As I mentioned in my post about the latest employment numbers, I’ve been focusing quite a bit on all of the good things happening for the U.S. economy. But that doesn't mean I'm not paying attention to potential threats.
Let’s take a look at a couple of economic risks the U.S. faces.
Risk #1: Fracking boom slows down
The first risk is the flip side of one of the major success stories of recent years: the oil fracking boom.
Fracking has created large numbers of high-paying jobs. Indirectly, it has generated even more jobs for suppliers, vendors, and ancillary services that depend on the oil industry. Many of these jobs, especially in the early part of the recovery, relied directly on the oil boom.
Now that oil prices are down, though, much of the drilling activity has slowed or stopped, and what continues will certainly diminish. Jobs will get hit, directly and indirectly, as will business investment. How much will this hurt the wider economy? This is a very valid concern.
Early in the recovery, this could have stopped it in its tracks. At that time, the oil boom was the recovery. Now, though, when you look at the total number of fracking-related jobs, they’re a small percentage of what have been, and are being, created. Similarly, when you look at the sources of economic growth, what was being driven by business investment—oil drilling—is now being driven by consumer spending.
This is more of a yellow flag than a red one. Although the signs are good that the recovery will continue and that lower oil prices will cause more stimulus than slowdown, an important sector of the economy has shifted from a tailwind to a headwind.
Risk #2: Growing labor force could drive up unemployment
The second big risk we need to consider involves the labor force. Much of the improvement in the unemployment numbers has come from hiring among people still looking for work. Last month, however, we saw the first signs that others who had dropped out of the labor force might be moving back in. If that’s the case, unemployment may creep back up and keep wage growth low. This is the argument of those who say the real unemployment rate is higher than the figures show, that there are many people out there who want jobs but have given up.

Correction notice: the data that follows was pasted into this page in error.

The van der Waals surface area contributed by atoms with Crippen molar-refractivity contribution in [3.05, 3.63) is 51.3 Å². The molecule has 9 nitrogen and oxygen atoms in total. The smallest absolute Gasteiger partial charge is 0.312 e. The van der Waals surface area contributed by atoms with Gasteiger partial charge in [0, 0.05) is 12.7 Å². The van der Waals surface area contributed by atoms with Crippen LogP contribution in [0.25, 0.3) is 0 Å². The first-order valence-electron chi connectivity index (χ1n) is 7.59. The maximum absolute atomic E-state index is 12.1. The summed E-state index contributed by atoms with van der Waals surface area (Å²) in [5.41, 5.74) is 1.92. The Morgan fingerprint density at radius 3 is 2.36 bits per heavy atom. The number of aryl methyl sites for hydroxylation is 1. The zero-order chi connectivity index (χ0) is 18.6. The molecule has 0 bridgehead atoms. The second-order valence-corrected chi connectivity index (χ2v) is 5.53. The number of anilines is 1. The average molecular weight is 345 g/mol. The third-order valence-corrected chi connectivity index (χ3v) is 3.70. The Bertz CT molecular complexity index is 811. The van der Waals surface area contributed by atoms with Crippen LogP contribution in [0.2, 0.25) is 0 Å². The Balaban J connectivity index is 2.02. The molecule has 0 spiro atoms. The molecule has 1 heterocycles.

This is probably true, to some extent. Depending on the magnitude and speed of this effect, unemployment could be pushed up quite a bit, which would be worrying. On the other hand, the fact that the economy is now generating enough jobs to draw those people back in suggests an underlying strength. As the total number of jobs increases, the unemployment rate becomes less meaningful, especially if it is driven by people moving back into the job market and not by a loss of jobs.
The real risk here is that wage growth rates will remain lower for a while longer. But, with the total number of jobs increasing, wage income will likely continue to rise, which would continue to support economic growth—just as we’ve seen over the past couple of years.
And don’t forget about the weather
A final pseudo-risk that’s probably worth getting ahead of is the weather. As I write this, we're seeing another 24 inches or so of snow here in Boston, right on the heels of another “historic” storm.
You may remember the terrible first quarter of 2014, which was driven by weather but generated lots of concern about the recovery being derailed. Expect to see more of the same if the weather hits the economy this quarter, which it well might.
How worried should we be?
Although there are real concerns for the U.S. economy, I don’t see them as game changers, at least in the near future. Headwinds, quite possibly, but we now have so much momentum that we should continue to move forward in spite of them.
Outside the U.S., of course, there are risks that are potentially much larger and more worrisome. I will talk about those tomorrow.
What do you think?
What risks am I missing, either here or abroad? Let me know in the comments section, and I'll address them in later posts.